[Back]   [Comments]  [Print]


Mahamad Rodzi Abdul Ghani




Mahamad Rodzi Abdul Ghani





2/7/2005 Philippine Daily Inquirer - A GENERATION ago, importedvegetable oil producers told Filipino consumers to replace traditionalcoconut oil with their "healthier" soybean and corn oils. Now, independentnutritional biochemists are finding otherwise.

Saturation of hydrogen atoms in fat molecules gives oil stability andshelf life. Oxygen, heat and light cause unsaturated oils to (1) turnrancid, (2) form trans fats, (3) create free radicals.

Dietary oils are to be timely consumed, sealed tight, bottled in glass,and stored in cabinets.

Vegetable oils, as defined by the US food oil industry, exclude saturatedtropical oils like coconut, palm and palm kernel oil along with saturatedanimal fats.

61% Polyunsaturated Soybean Oil

Polyunsaturated fat molecules have more than 2 pairs of hydrogen atomsmissing in theirchemical structure to make the food oil highly vulnerable to oxidationthat can cause free-radical damage in the body, and susceptible to transfat formation.

Being highly refined makes soybean, corn, cottonseed and safflower oilseven more detrimental to health.

Highly refined

In the 1930s, soybean oil was originally used in the US as a valued basefor paints and varnishes. But when chemists learned how to make cheaperpaints from petroleum, producers shifted to selling the oil as food.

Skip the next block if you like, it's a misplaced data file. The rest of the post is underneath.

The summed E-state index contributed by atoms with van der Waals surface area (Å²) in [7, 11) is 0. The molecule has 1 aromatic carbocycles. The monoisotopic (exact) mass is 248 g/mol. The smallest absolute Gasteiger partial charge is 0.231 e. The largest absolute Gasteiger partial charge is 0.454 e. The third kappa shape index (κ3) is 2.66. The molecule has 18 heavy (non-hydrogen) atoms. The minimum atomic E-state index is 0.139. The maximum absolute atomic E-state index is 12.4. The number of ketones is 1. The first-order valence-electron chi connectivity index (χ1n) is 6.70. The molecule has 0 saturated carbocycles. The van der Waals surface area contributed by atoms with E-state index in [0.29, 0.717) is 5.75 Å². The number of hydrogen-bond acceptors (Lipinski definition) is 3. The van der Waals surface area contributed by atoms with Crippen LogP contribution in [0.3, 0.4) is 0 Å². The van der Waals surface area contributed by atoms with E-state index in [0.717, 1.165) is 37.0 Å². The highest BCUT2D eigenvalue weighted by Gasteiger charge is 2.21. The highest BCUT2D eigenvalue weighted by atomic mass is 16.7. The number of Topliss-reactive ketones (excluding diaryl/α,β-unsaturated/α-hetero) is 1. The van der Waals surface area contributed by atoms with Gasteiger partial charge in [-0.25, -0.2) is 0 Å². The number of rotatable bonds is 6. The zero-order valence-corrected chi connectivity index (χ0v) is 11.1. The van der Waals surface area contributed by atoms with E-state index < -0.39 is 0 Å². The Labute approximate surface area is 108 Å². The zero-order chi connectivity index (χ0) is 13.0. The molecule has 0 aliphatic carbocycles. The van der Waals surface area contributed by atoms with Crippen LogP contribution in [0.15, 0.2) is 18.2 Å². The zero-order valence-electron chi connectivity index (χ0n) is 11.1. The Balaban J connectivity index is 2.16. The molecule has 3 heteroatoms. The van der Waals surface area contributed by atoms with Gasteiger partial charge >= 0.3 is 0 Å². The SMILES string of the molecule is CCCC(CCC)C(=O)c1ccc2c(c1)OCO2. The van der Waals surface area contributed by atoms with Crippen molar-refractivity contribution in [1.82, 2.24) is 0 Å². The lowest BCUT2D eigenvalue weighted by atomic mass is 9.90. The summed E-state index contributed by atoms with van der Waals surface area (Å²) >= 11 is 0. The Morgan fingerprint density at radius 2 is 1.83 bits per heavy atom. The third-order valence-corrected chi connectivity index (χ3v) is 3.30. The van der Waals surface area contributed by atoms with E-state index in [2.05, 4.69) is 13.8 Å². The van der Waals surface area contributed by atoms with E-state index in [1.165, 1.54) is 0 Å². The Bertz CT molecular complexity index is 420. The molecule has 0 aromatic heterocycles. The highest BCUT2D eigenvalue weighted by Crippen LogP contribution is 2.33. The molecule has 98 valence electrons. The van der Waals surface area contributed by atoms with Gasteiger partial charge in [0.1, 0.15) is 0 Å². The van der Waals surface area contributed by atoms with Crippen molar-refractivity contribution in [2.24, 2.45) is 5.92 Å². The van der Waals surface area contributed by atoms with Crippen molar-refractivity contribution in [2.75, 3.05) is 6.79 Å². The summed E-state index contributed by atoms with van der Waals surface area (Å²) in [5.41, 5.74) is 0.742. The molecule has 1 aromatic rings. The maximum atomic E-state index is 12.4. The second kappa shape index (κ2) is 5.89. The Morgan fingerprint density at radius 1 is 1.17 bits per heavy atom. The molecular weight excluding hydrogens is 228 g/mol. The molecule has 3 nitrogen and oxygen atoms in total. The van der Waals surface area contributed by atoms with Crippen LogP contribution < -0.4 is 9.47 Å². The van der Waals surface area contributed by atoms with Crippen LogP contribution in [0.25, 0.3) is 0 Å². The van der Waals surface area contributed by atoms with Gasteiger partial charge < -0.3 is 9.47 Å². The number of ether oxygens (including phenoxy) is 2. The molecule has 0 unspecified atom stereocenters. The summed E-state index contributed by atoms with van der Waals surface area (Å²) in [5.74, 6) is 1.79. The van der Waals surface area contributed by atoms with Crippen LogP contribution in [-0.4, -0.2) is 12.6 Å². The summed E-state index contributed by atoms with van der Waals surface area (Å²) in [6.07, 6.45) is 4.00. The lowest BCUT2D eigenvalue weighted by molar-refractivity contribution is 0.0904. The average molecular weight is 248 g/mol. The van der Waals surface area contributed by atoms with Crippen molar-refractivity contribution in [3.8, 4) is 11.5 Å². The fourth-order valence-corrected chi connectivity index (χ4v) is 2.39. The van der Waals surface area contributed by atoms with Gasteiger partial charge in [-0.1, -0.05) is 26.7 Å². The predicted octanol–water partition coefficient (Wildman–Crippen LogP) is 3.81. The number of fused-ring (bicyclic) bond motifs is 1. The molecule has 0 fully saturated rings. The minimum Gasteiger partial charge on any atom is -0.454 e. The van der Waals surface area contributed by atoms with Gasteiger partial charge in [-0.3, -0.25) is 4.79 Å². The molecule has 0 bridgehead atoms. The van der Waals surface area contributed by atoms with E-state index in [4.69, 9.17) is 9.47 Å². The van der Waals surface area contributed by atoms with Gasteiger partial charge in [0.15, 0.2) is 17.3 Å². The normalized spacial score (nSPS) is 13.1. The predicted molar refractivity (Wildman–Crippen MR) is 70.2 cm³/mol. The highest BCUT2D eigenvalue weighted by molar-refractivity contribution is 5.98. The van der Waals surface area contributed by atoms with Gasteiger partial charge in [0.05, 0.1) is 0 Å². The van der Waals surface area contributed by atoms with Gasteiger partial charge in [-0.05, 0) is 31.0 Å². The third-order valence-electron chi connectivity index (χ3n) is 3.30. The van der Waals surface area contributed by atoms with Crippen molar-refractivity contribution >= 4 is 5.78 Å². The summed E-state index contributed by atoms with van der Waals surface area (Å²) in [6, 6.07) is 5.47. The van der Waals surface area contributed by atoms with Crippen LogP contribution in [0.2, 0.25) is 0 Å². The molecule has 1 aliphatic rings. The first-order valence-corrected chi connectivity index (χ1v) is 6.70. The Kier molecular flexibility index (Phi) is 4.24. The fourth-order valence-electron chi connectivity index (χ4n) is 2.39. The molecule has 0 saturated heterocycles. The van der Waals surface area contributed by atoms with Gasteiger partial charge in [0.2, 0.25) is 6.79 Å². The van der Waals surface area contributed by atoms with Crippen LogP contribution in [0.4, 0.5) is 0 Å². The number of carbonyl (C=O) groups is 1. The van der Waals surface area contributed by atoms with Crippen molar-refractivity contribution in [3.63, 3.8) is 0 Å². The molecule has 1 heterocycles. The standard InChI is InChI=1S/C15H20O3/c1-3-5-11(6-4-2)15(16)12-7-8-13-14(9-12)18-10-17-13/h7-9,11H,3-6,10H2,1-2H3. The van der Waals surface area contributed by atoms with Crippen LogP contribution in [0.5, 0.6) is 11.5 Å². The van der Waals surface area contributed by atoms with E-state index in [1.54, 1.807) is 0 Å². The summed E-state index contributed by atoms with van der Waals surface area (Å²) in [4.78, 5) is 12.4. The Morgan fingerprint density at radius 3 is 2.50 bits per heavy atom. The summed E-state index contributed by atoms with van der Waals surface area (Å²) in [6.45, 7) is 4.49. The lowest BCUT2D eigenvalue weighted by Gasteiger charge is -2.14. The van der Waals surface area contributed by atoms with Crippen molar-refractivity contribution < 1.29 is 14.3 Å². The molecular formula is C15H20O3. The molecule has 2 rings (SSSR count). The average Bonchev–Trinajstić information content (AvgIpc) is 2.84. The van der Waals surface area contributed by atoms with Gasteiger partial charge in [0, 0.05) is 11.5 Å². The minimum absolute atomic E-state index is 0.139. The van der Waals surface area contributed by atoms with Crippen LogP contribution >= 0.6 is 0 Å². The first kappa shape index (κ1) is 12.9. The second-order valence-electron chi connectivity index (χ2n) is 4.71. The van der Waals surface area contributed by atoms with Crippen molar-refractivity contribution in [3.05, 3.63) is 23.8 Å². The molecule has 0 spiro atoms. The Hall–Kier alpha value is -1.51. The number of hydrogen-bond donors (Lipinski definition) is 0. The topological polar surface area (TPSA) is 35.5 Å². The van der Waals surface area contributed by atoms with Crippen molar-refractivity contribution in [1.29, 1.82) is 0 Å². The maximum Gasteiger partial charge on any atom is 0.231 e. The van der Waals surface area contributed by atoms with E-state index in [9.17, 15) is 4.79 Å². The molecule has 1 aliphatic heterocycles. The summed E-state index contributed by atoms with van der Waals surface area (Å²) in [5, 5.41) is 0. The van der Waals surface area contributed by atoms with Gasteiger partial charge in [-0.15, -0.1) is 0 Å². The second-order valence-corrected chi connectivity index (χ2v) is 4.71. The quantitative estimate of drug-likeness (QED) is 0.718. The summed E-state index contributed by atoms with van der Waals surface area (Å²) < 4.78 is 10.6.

To make it fit for human consumption, soybean oil, as well as otherpolyunsaturated oils that are as difficult to extract, has to be refined,bleached and deodorized under high heat in hydraulic presses and solventextraction methods. To retard oxidation, chemical preservatives are added.

In late 1940, soybean and corn oils were partially hydrogenated to makethem stable for use in processed foods.

60 years in food agriculture

In the 1950s, when saturated fats were being linked to heart disease,vegetable oil producers seized the opportunity to push their oil as ahealthy substitute to all saturated fats including tropical vegetableoils.

Foodmakers and restaurants were convinced to switch from natural saturatedoils to partially hydrogenated soybean oil.

By the time biochemists found out its ill health effects, nearly 80% ofall the vegetable oils used in the United States is soybean, three fourthsof which is hydrogenated.

Cause cholesterol oxidation

Polyunsaturated oils turn rancid easily in oxygen, heat and light, more sowhen they are highly refined. For this reason, soybean, corn andcottonseed oils are not ideal for cooking as monounsaturates and saturatesare. Even when taken fresh, these ols will oxidize faster in the bodywhere they mix with an abundance of oxygen. Cold-pressed flaxseed, almondand sesame oils make healthier polyunsaturates.

Polyunsaturates are bad for the heart.

Dr. Enig found that the studies (1965) showing unsaturated oils aslowering cholesterol, ignored the bad side effect on the heart.Cholesterol had simply migrated out of the blood into surrounding tissuesto fix cell walls made more leaky by the polyunsaturated oils. Whencholesterol gets oxidized by rancid oils, it becomes artery-clogging.

Polyunsaturated oils raise cancer risk

Researches (1978, 1984, 1991, 1993) by biochemist Dr. Raymond Peat revealthat (1) as unsaturation of dietary oil increases, cancer rates increases,mental ability diminishes, (2) general aging is increasingly associatedwith fat oxidation, and (3) refined vegetable oil intake exceeding 10% oftotal calories can lead to blood disease, cancer, liver damage, andvitamin deficiencies.

Refined polyunsaturated oils form the most trans fats in hydrogenationPartially hydrogenated soybean oil results in shortenings containing about40% trans fats, higher by 5% over cottonseed oil, and 15% over corn oil.